HC Deb 11 August 1882 vol 273 cc1529-31

wished to ask the Chief Secretary for Ireland a Question; but, as he was not in his place, perhaps he might ask the Home Secretary to answer it. It appeared that Mr. George had been re-arrested, and that that had taken place because instructions were given to the police to arrest him. He wished to ask the right hon. and learned Gentleman whether, as these re-arrests caused great inconvenience, it would not be possible for the Irish Government to issue some kind of passport, so that strangers wishing to travel in Ireland might have an opportunity of doing so without having to risk the indignities to which Mr. George had been subjected?


asked whether the Government was aware that in similar cases passports had been issued by the late Government of Naples and by the present Government of Russia?


said, he had no information at all on the subject of Mr. George's re-arrest beyond that which he saw in the newspapers. His right hon. Friend the Chief Secretary for Ireland had gone to Ireland, and that was the reason why he was not in the House.


said, the right hon. and learned Gentleman seemed to treat the question with indifference; but could the Government give them some reasonable assurance that innocent persons travelling in Ireland would not be subjected to these indignities?


I can assure the hon. Member I did not wish to treat this question with indifference. I was only able to say that I had no information. I am certain that as soon as the Chief Secretary arrives in Ireland he will address himself to the subject, and will see that every precaution is taken to prevent inconvenience being occasioned.


asked the Home Secretary whether his attention had been called to the fact that Michael O'Connor, a distinguished citizen of California, was arrested in Ireland a few weeks ago, when he was simply visiting his native place? He also asked whether it was not the case that, when the Prevention of Crime Bill was passing through the House, the right hon. Gentleman gave the assurance that the Government of Ireland would make every effort that this power of interfering with aliens should not be abused, so that persons visiting Ireland on pleasure or business should not be embarrassed; and whether the arrests of Mr. O'Connor and Mr. George were in accordance with that pledge?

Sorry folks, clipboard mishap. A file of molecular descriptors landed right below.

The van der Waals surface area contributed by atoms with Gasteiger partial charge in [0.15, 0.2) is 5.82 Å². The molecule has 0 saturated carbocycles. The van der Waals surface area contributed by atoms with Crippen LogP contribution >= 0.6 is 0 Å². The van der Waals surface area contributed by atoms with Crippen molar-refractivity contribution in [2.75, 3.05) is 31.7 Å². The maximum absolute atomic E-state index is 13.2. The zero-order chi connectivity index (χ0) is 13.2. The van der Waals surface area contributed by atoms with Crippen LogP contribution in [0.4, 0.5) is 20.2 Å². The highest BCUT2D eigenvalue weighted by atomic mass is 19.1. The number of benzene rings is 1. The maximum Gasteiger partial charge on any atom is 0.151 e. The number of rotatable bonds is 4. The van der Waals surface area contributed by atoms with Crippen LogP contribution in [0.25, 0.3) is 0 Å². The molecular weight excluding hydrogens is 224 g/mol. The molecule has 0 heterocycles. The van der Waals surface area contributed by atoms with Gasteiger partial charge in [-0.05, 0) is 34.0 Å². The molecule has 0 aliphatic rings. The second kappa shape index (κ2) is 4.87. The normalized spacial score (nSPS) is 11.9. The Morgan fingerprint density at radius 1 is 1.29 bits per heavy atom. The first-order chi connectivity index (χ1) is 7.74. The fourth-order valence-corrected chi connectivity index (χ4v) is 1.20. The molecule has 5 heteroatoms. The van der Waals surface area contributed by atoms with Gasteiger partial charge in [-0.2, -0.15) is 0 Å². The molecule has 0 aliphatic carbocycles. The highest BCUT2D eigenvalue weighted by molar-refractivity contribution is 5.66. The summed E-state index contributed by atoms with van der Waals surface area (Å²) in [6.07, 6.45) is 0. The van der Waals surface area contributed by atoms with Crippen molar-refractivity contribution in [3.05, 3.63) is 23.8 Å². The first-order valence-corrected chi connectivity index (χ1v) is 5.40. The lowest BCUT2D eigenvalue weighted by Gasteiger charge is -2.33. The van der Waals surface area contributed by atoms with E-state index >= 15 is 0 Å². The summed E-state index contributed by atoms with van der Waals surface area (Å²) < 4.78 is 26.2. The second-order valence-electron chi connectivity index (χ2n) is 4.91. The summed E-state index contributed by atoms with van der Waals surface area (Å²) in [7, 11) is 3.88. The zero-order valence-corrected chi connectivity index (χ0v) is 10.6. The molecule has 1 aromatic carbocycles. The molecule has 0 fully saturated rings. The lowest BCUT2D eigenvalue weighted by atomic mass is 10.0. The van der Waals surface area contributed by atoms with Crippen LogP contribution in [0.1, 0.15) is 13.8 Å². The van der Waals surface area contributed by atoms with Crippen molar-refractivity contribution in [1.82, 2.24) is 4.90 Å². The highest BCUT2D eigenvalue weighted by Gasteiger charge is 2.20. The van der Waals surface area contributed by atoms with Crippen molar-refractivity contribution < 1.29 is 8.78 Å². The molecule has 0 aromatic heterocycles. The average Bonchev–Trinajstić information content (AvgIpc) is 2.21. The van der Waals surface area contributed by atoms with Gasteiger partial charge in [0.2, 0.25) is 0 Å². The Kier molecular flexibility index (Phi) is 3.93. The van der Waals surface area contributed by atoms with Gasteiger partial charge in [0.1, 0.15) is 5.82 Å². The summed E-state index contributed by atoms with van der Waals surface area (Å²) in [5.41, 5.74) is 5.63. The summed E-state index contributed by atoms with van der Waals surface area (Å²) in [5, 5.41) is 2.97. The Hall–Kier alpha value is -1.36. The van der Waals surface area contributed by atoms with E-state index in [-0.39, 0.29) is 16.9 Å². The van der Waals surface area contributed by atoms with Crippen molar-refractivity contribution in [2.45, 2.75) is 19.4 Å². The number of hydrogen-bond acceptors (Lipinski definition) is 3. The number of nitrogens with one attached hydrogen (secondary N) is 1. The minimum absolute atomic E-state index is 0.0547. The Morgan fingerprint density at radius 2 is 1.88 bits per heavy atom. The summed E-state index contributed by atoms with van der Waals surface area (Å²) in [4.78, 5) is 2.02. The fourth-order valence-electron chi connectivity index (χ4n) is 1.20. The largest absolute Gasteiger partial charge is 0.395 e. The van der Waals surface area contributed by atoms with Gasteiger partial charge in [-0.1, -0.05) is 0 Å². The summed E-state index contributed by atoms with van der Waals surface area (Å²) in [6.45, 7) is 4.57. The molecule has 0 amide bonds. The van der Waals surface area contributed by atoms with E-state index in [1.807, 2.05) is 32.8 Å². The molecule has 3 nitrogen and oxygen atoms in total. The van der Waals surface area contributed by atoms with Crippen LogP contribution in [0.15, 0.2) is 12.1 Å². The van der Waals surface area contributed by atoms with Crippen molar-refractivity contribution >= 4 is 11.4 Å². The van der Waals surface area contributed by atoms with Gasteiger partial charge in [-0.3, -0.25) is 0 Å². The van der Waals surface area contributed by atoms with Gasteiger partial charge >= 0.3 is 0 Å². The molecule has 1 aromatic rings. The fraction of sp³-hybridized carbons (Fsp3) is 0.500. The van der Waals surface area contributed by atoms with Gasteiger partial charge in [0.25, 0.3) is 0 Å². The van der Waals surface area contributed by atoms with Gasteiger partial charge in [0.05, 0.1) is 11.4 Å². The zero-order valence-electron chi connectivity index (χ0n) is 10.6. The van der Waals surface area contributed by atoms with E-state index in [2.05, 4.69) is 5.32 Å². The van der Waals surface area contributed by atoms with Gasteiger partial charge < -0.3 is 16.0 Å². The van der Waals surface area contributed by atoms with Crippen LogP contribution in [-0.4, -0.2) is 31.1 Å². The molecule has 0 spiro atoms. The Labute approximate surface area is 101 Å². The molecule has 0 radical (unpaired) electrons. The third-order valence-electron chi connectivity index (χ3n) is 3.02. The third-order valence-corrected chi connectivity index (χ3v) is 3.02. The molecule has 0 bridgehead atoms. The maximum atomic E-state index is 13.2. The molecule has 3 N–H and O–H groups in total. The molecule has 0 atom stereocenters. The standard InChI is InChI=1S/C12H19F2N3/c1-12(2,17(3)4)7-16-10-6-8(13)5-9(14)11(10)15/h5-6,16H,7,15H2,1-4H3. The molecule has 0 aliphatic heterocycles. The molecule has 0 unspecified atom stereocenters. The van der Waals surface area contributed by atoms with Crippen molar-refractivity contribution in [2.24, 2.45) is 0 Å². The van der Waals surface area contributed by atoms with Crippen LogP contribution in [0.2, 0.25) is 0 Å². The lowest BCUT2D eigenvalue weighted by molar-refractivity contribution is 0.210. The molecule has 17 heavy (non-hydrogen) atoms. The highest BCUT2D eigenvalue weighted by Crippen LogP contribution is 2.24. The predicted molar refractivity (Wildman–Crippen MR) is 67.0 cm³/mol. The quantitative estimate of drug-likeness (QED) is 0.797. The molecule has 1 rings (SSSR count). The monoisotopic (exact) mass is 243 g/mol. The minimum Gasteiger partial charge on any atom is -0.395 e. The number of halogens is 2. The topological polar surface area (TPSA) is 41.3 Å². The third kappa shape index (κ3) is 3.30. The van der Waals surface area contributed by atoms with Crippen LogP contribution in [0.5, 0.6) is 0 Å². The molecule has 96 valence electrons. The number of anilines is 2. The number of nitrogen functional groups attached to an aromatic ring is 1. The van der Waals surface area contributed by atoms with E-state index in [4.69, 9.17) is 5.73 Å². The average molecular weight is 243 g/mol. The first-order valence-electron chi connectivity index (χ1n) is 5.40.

said, he entirely recognized the undertaking which the Government gave as to arrests, and which they were bound to give. He was quite sure that the Government in Ireland would do all in their power to fulfil that undertaking. He could not answer, however, as to these particular arrests, because he had no information respecting them; but he was quite certain that if the Government of Ireland were of opinion that these arrests should not have been made and were owing to carelessness, they would take measures to prevent anything of the kind occurring in the future.


asked if there would be any Representative of the Irish Government in the House to answer the Questions relating to Ireland during the remainder of the Sitting previous to the Adjournment?


said, that the absence of his right hon. and learned Friend the Attorney General for Ireland was perfectly accidental. He would be in his place shortly; but, if not, some Member of the Government would be prepared to answer the Questions.